Enhancing the Corrosion Resistance of Austenitic Steel Using Active Screen Plasma Nitriding and Nitrocarburising


AISI 316L steel was subjected to active screen plasma nitriding and nitrocarburising. The processes were carried out at 440 °C for 6 h. The nitriding process employed an atmosphere of nitrogen and hydrogen, while nitrocarburising was carried out in nitrogen, hydrogen and methane. The processes yielded structures consisting of nitrogen and nitro-carbon expanded austenite, respectively. Microhardness was measured via the Vickers method, surface roughness using an optical profilometer, microstructure by means of light microscopy, while a scanning electron microscope (SEM) served to determine surface topography. Phase composition, lattice parameter and lattice deformation tests were carried out using the X-ray diffraction (XRD) method. Corrosion resistance measurements were performed in a 0.5 M NaCl solution using the potentiodynamic method. The produced layers showed very high resistance to pitting corrosion, while the pitting potential reached 1.5 V, a value that has not yet been recorded in a chloride environment. After the passive layer was broken down, there was a clear deceleration of pitting in the nitrocarburised layer. It was found that in the case of nitro-carbon expanded austenite, pits are formed much slower compared to the nitrogen austenite layer.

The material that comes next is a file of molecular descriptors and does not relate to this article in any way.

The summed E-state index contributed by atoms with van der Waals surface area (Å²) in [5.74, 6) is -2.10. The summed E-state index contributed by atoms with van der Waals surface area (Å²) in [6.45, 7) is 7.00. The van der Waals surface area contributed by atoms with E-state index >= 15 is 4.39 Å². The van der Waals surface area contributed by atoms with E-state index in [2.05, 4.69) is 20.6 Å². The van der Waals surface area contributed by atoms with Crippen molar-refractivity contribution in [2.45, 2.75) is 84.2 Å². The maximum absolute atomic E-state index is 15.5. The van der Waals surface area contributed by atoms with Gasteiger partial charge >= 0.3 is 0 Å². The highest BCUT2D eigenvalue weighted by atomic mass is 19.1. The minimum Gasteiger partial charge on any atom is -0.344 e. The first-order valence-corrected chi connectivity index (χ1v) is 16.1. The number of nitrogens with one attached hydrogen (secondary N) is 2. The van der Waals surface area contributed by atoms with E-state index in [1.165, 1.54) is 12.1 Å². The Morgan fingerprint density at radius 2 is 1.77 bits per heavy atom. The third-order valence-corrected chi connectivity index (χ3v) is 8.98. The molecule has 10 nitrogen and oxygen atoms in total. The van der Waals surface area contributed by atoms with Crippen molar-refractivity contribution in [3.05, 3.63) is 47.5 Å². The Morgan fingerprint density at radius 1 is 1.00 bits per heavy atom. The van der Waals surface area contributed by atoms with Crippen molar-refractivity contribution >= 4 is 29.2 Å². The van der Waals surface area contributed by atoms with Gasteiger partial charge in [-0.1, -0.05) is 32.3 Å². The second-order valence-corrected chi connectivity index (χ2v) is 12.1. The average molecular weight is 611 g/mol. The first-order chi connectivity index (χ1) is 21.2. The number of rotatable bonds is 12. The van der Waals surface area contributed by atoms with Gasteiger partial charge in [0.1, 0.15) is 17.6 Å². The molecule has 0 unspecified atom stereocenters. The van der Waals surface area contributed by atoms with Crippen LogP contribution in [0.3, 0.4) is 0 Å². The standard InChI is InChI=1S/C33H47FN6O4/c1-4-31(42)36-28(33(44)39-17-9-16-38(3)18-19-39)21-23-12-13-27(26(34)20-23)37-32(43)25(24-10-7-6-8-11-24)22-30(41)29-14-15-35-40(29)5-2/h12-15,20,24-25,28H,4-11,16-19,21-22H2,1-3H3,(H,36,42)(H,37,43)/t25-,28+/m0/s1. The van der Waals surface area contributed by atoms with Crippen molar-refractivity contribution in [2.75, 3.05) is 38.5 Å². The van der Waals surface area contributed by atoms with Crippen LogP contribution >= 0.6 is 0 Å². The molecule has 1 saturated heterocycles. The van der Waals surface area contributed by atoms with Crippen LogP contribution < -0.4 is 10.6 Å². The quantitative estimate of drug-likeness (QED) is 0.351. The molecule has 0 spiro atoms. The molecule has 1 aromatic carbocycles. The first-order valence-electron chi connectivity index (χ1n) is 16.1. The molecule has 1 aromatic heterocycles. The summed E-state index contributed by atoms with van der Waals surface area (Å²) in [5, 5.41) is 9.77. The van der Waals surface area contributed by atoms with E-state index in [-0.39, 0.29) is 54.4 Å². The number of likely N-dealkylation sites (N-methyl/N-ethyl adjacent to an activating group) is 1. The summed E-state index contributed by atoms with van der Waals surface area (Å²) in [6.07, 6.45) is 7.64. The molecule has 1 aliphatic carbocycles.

Funding source: "National Science Centre, grant number 2012/07/D/ST8/02599."
Countries: Poland

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